I also looked at the Citi Dividends card, however after close inspection, I realized my AT&T Universal card was being managed by Citi. I checked the site and they had a 5% cashback program like Citi with the additional calling benefits of AT&T. That's 30 calling minutes a month on top of the citi cashback program. Check it out ;)
What effect does the constant switching of credit cards have on your credit rating? Any?
Love the site. Just something to think about...have you ever thought that you might be spending more than 5 or 10 percent because of the fact you are using credit cards over cash? Why else would these companies offer these rewards other than the fact that in the end they win and you lose. Check out Dun & Bradstreet's study which concluded that the typical American spends 18 - 20 percent more when buying with credit cards over cash.
They offer these rewards programs to suck you into carrying a balance and paying high fees over the long term. If you can do this without changing you spending habits, then it's a great deal.
With regard to the reward programs drying up, I wonder if this isn't a seasonal thing... There were a ton of these starting around September of last year, and very little since the holidays. Maybe they time these to suck people in just before the holiday shopping season. Guess we'll have to wait and see.
Replying to the other Dan...
He's said before that his credit score is 700+. For a homeowner who already has a dozen or more cards, chasing these incentives probably doesn't have much of an impact. Especially if you're not running balances on more than one or two at a time.
For the rest of us...
If you only have a couple cards, applying for a new one can really bring down your credit score, since the average time of open accounts is a major factor.
Or if you're buying/refinancing a home, the number of credit inquiries in the last 12 months can also damage your score.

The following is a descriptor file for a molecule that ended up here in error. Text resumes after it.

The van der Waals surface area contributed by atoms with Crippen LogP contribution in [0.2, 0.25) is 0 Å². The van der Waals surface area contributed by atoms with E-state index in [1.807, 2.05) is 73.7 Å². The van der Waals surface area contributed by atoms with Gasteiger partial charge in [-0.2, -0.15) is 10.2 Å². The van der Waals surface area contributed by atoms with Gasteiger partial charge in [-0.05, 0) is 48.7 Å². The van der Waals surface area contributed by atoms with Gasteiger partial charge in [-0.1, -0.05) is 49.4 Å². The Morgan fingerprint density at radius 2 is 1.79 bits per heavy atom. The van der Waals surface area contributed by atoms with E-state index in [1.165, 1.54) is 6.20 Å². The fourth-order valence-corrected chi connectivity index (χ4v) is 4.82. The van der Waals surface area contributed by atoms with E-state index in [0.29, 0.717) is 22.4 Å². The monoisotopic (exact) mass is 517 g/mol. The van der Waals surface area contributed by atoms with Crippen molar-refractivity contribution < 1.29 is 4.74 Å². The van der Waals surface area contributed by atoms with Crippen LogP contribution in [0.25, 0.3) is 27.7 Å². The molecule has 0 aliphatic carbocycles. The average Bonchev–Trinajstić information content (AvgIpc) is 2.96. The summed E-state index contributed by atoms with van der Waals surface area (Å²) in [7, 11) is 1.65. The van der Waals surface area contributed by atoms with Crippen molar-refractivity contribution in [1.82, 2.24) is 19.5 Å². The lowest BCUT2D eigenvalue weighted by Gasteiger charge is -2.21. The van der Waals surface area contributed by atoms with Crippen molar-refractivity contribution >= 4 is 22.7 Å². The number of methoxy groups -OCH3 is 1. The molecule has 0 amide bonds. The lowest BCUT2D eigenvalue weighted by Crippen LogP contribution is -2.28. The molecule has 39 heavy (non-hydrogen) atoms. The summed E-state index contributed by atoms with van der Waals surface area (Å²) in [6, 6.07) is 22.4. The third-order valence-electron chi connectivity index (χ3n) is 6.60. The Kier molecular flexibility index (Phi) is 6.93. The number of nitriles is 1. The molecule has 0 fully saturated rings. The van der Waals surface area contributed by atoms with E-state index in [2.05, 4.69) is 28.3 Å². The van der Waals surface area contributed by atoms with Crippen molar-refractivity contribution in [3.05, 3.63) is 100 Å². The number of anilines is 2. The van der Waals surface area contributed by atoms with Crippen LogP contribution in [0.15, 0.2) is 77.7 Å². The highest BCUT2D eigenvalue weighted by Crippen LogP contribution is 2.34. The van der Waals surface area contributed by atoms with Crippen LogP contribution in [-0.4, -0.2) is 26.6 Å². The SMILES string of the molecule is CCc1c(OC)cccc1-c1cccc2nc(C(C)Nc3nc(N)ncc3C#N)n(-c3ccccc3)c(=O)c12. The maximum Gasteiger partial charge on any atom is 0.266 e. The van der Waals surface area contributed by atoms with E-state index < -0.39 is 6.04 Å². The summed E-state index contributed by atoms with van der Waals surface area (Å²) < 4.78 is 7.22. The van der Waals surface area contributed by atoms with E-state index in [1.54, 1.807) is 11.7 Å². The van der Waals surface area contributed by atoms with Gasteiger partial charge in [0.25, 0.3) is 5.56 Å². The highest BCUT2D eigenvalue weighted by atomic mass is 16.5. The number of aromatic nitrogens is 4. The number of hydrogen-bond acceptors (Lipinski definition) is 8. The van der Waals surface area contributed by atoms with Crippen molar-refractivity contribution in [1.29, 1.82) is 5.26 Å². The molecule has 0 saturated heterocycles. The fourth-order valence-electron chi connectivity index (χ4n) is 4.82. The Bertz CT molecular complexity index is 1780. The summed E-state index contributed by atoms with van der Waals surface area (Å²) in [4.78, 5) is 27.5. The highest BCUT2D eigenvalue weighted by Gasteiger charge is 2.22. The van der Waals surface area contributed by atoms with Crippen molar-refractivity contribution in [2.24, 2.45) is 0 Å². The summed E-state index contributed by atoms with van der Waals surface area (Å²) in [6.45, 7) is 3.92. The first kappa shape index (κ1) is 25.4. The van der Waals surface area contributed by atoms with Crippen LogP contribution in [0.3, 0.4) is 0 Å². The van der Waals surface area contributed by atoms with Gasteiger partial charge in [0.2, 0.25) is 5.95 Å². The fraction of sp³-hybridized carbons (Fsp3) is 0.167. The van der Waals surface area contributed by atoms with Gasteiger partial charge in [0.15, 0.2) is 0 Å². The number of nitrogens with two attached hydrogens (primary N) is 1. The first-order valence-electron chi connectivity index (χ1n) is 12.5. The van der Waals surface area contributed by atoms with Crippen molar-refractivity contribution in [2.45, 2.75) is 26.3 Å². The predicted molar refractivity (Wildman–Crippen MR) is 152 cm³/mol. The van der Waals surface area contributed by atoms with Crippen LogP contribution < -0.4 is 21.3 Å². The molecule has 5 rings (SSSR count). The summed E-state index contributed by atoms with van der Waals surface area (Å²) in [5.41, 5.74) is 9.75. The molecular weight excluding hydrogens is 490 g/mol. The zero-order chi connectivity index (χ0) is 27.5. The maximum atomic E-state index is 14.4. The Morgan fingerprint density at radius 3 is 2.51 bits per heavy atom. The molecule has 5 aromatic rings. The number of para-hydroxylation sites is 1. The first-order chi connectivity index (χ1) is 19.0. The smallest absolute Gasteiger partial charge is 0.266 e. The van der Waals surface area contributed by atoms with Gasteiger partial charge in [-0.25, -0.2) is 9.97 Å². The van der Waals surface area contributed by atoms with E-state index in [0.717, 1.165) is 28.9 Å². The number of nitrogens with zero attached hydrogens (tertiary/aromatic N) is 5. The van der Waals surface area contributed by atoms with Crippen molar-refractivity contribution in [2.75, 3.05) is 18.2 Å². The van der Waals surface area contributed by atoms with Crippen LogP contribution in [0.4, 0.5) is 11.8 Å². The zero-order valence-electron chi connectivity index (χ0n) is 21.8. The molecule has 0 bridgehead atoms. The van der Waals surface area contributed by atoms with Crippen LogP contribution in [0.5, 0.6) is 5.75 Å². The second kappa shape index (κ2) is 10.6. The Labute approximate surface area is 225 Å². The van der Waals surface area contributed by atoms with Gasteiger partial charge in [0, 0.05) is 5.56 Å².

mm is in a position where he can do this and succeed. You have to examine your own situation.
Thank you for all the comments. Yes, I believe one should not use credit card if one cannot pay off the bill every month, and we should be mindful about cost control.
Dan, I love your suggestions!
I too use the Dividend Card from Citibank. The problem: a fairly weak limit on the dividend they pay you every year. My favorite is the Blue Cash from Amex. The dividend payout isn't as high at first, but it gets higher the more you spend (rather than the Citibank card where dividends abruptly end).
A side comment: I never carry a balance, but I put EVERYTHING on my card. I even go so far as to pay my rent through Paypal via Amex. I received more than $1k last year in dividends as a result.
To the previous poster Jamie:
I'm interested in finding out how you pay your rent "through Paypal via Amex." I already pay for many things with plastic, but I'm trying to take it even further. Thanks in advance.
On Paypal: It's really easy... you just have to get your landlord's email address, enter your paypal account and then start sending your rent checks by "Send Money". Be sure to change the "Source of Funds" first. Some landlords don't like this entire thing, but they can be talked into it by telling them that they won't have to go to the bank to make deposits and the cash hits their accounts more quickly.